The project aims to stimulate trade, enhance tourism and improve habitats along the Rio Grande. Those behind the design hope it will provide a blueprint for other border towns to follow
Parklife has trumped division with the news that a binational river park will be built on land once earmarked for part of the US-Mexico border wall.
The border town of Laredo in Texas had been resigned to the construction of a concrete and steel wall which threatened to separate the city and its people from the Rio Grande river – but building contracts have been cancelled following a spirited campaign by the No Border Wall Coalition.
Instead Laredo officials are working with colleagues over the border in Nuevo Laredo, Tamaulipas, on a shared vision (pictured) to create an ecological restoration zone between the two cities.
The 1,000-acre project will encompass a mile-long stretch along the river’s urban cores, framed by bridges and an amphitheatre, plus a three-mile recreation area.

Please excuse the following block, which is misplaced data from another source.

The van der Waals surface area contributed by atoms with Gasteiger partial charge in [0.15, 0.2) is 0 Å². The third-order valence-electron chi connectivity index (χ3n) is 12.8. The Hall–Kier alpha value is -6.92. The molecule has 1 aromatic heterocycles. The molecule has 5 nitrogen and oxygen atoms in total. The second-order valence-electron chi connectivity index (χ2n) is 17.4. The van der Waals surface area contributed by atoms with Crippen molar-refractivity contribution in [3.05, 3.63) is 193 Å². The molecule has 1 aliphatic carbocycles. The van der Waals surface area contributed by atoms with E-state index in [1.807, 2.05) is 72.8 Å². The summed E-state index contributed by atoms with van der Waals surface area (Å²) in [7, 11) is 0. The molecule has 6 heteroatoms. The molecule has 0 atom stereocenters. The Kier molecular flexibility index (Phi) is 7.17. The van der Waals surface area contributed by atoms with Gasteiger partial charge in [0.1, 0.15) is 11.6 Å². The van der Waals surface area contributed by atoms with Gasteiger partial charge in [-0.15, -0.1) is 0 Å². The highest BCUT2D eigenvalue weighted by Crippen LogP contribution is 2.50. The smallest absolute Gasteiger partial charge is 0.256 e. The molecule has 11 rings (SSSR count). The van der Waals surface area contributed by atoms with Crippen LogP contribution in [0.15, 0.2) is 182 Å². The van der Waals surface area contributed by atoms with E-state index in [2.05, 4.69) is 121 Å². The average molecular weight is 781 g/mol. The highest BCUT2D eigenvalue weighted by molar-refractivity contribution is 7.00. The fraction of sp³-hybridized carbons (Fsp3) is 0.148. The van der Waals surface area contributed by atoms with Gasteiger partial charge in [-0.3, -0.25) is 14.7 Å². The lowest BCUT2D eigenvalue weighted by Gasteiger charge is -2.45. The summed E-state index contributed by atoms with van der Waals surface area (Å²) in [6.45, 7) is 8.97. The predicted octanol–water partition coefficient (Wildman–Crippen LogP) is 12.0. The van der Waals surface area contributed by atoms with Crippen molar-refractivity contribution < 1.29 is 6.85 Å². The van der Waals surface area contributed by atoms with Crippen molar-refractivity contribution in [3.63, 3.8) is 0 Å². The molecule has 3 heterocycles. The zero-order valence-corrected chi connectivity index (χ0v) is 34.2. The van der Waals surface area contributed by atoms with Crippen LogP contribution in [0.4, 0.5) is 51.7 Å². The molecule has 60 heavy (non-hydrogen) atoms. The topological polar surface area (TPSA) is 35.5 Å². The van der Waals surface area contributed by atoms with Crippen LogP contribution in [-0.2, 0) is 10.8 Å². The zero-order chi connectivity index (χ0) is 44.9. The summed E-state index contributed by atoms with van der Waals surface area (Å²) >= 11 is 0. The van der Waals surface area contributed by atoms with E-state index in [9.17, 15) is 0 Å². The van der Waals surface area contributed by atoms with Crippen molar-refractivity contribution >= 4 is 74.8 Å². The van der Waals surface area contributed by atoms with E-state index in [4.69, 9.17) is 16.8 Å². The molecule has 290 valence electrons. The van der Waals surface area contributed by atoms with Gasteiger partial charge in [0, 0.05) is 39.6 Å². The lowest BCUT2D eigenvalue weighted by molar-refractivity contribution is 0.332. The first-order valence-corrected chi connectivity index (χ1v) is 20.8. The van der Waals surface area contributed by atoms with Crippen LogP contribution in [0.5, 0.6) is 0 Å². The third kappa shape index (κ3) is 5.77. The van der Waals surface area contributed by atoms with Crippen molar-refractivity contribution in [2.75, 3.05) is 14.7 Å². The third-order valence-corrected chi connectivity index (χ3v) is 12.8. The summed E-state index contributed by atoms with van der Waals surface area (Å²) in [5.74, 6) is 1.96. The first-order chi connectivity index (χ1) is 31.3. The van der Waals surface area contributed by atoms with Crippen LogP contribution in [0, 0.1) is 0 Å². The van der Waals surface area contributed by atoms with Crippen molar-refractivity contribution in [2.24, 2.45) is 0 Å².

A binational bridge will link US and Mexican citizens to a shared community space – subject to checking through customs.
San Antonio-based urban architects Overland Partners have been working on designs for the project, which aims to stimulate trade, enhance tourism and improve habitats along the river.
“It reclaims our shared history, spurs the economy, promotes security on both sides of the river, and restores the ecological treasure we call home,” the company said. “The first of its kind, this international conservation project enhances our quality of life and serves as a prototype for border cities around the world to follow.”
Main image: Artist renderings of the park. Credit: Overland Partners Architects
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